Career Spotlight: Whitney Untiedt
With a personal mandate to make the world a better place, Whitney M. Untiedt (JD 05) works at Three Rivers Legal Services in Gainesville, providing legal assistance to people with serious issues who cannot afford to hire private counsel.
As a native Virginian and graduate of the College of William and Mary, Untiedt had every intention of moving back to her home state after law school graduation—but she just couldn’t bring herself to leave Gainesville.
“As graduation drew closer, I realized I wasn’t ready to leave Florida—we call it the ‘Gainesville Curse,'” she said. “I had been working at the Public Defender’s office as an intern, and I really enjoyed the experience, so I interviewed there and was hired for a full-time job.”
She got her start in the public interest field by working with professors who focused on issues that children and families face.
“I was a fellow with the Center on Children and Families under Professor Barbara Woodhouse and the Center for Governmental Responsibility under Tim McLendon,” she said. “My experiences with these renowned UF Law centers further cemented my commitment to public interest law.”
Untiedt enjoys her role as a public interest attorney because it allows her to express her passion of helping the less fortunate who have serious legal issues.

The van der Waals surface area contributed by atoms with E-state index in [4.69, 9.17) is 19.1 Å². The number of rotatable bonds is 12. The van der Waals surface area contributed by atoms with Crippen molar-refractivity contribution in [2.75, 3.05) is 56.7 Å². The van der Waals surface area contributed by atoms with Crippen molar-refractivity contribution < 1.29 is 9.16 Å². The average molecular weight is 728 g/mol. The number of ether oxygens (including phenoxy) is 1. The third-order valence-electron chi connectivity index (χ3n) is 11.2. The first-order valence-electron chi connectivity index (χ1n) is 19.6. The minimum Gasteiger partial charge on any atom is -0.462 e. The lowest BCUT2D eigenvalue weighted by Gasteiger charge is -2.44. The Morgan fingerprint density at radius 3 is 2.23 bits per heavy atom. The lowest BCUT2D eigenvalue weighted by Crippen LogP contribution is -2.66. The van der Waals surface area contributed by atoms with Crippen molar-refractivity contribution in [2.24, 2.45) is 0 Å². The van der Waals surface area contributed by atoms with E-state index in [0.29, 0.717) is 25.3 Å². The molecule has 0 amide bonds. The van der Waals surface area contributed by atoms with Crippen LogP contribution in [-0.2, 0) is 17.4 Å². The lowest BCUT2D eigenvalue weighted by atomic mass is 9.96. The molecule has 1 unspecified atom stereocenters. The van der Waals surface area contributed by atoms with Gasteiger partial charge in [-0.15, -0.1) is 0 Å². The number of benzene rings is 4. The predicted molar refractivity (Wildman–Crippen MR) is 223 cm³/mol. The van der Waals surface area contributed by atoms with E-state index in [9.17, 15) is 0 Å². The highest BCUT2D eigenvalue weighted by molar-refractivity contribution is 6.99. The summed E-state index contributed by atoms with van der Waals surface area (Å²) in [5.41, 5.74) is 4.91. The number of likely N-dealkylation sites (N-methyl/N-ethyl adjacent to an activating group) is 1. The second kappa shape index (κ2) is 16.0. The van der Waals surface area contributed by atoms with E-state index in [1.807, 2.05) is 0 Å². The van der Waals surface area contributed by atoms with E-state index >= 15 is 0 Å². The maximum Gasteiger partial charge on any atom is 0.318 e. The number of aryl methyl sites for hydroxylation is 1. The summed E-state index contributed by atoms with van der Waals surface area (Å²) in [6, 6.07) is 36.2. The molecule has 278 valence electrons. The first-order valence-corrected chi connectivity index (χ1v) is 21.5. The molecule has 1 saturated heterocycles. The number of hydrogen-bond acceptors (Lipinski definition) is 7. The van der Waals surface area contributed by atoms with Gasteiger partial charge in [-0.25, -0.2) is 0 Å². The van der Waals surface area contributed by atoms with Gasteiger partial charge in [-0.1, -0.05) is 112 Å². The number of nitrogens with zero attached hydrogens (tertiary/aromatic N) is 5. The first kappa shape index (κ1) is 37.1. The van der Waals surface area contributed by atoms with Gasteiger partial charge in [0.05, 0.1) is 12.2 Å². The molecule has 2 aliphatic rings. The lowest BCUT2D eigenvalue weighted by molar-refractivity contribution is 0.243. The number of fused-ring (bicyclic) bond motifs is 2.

“I believe every attorney has a duty to use his or her degree to make our world a better place, whether by working in a public service position, volunteering pro bono hours, or sharing the wealth with service organizations,” she said. “I’ve chosen to provide direct client services to people who couldn’t otherwise afford a lawyer, and I have really enjoyed the experience.”
In August, Untiedt began a one-year Equal Justice Work AmeriCorps fellowship at Three Rivers, where she focuses on teaching UF Law students the clinical skills they will need to work with clients after graduation.
A great way for current students to make connections and find jobs is to reach out to UF Law alumni who work in their fields of interest, Untiedt said.
“Do whatever it takes to get real-life experience before you graduate, so you can make an informed decision about your career path,” she said. “Don’t be afraid to call up alumni who work in a field that interests you—even if you don’t know them—to ask questions and learn more about the day-to-day aspects of the job.”